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'Ultimately, We Need a Large-Scale Solution': Why Trump's Immigration Order Isn't the End of the Matter


WASHINGTON – President Donald Trump says his executive order ending the practice of separating families at the border shows compassion while still pursuing his zero-tolerance policy on migrants entering the country illegally.

"I didn't like the sight or the feeling of families being separated," he said. "It's a problem that has gone on for many years, as you know, for many administrations and we are working very hard on immigration."

"It's been left out in the cold," he continued. "People haven't dealt with it and we are dealing with it."

The White House was under intense pressure to make a move after images showing children being taken from their parents and held in detention facilities.

While Trump made it clear the zero-tolerance policy of detaining those entering the country illegally continues, migrant children will now stay in detention centers with their parents instead of being separated from them.

The president talked about how he got pressure from first lady Melania Trump and his daughter, Ivanka to amend the policy,

"Ivanka feels very strongly; my wife feels very strongly about it; I feel very strongly about it," Trump said. "I think anybody with a heart would feel very strongly about it."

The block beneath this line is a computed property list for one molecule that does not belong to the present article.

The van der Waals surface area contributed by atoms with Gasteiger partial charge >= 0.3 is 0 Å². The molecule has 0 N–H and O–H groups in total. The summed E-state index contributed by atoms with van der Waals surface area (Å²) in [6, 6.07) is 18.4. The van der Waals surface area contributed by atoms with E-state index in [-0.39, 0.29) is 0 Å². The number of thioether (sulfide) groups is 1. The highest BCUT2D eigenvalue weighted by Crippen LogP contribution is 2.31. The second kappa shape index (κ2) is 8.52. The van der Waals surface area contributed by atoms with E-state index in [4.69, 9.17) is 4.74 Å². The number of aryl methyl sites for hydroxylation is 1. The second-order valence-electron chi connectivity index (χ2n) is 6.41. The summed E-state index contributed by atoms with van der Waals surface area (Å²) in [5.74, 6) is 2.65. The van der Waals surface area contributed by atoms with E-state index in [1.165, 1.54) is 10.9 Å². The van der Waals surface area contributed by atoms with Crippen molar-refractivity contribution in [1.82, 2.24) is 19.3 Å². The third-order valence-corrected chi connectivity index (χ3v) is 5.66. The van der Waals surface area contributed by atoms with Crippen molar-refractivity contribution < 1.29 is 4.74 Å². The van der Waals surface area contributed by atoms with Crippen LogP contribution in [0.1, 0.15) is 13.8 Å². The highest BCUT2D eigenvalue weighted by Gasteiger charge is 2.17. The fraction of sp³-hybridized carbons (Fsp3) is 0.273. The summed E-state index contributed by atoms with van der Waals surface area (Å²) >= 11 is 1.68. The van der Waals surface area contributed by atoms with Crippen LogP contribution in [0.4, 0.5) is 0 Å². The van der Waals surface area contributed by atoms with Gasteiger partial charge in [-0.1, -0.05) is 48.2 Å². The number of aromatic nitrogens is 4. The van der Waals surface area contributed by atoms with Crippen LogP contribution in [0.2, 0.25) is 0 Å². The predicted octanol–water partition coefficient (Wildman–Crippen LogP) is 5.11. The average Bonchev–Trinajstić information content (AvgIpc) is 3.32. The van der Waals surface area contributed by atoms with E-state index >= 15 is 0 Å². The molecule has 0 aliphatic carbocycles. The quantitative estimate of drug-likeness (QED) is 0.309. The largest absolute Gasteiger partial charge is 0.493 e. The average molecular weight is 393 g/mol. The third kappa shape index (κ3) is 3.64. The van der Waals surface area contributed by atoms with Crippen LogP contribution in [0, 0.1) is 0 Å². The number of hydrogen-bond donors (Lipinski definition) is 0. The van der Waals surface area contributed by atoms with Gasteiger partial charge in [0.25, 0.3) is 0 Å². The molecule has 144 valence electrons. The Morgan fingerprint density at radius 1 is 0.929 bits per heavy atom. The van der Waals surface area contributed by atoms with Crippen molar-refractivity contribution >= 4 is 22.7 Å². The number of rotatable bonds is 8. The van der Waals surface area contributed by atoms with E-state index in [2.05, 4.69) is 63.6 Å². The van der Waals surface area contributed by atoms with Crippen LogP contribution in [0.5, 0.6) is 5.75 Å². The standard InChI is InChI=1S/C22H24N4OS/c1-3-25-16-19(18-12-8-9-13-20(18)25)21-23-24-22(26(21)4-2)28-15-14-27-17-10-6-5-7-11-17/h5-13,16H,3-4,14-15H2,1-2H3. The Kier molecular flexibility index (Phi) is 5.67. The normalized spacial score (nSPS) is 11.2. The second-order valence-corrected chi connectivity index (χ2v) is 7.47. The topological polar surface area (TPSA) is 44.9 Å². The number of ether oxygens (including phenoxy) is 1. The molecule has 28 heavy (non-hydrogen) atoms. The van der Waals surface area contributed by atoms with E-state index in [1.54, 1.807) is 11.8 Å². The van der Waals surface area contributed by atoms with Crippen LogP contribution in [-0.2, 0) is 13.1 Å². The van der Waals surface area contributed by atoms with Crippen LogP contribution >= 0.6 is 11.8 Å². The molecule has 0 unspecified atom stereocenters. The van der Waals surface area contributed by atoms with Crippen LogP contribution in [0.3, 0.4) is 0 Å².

Meanwhile, the president hopes lawmakers will match his executive order with legislation addressing the problem of illegal immigration on a broader scale – and lawmakers agree.

"Ultimately, we need a large-scale solution on immigration," Sen. James Lankford (R-OK) told CBN News. "Immigration is not an issue that you can just look at and say we pick one area and ignore all the rest."

A group of Republican senators introduced a quick, legislative fix aimed at keeping families together at the border. But it does not address other immigration issues, like protecting the so-called Dreamers or reforming the visa lottery program.

"All those are important issues to be resolved that Congress has talked about and dropped and talked about and dropped. It's time to be able to resolve those," continued Lankford.

Senators are still frustrated that they failed to pass four bipartisan immigration reform bills in February, one of which would have kept separating families from ever being an issue.

The House plans to vote on two immigration bills Thursday. Republican Conference Chairwoman Cathy McMorris Rodgers told CBN News that while she's pleased with the executive order, it's time for Congress to act.

"I believe we have put forward a really strong proposal that will make sure our border is secure but also provide a DACA (Deferred Action for Childhood Arrivals program) solution," says McMorris Rodgers.

House Democrats argue the DACA protection in one of the House GOP bills is limited in scope and cuts back on legal immigration and asylum provisions.

"I don't support Speaker (Paul) Ryan's proposal because what he's really doing is putting forward an authorization for a $25 billion wall and closing access and protections to our Dreamers," Rep. Anthony Brown (D-MD) told CBN News.

Brown supports border security but wants to see it accomplished through technology and additional personnel – not a wall.

"A wall that is built is a wall or obstacle that eventually there will be workarounds and go-arounds," he warned. "What we need to do is focus on comprehensive immigration reform."

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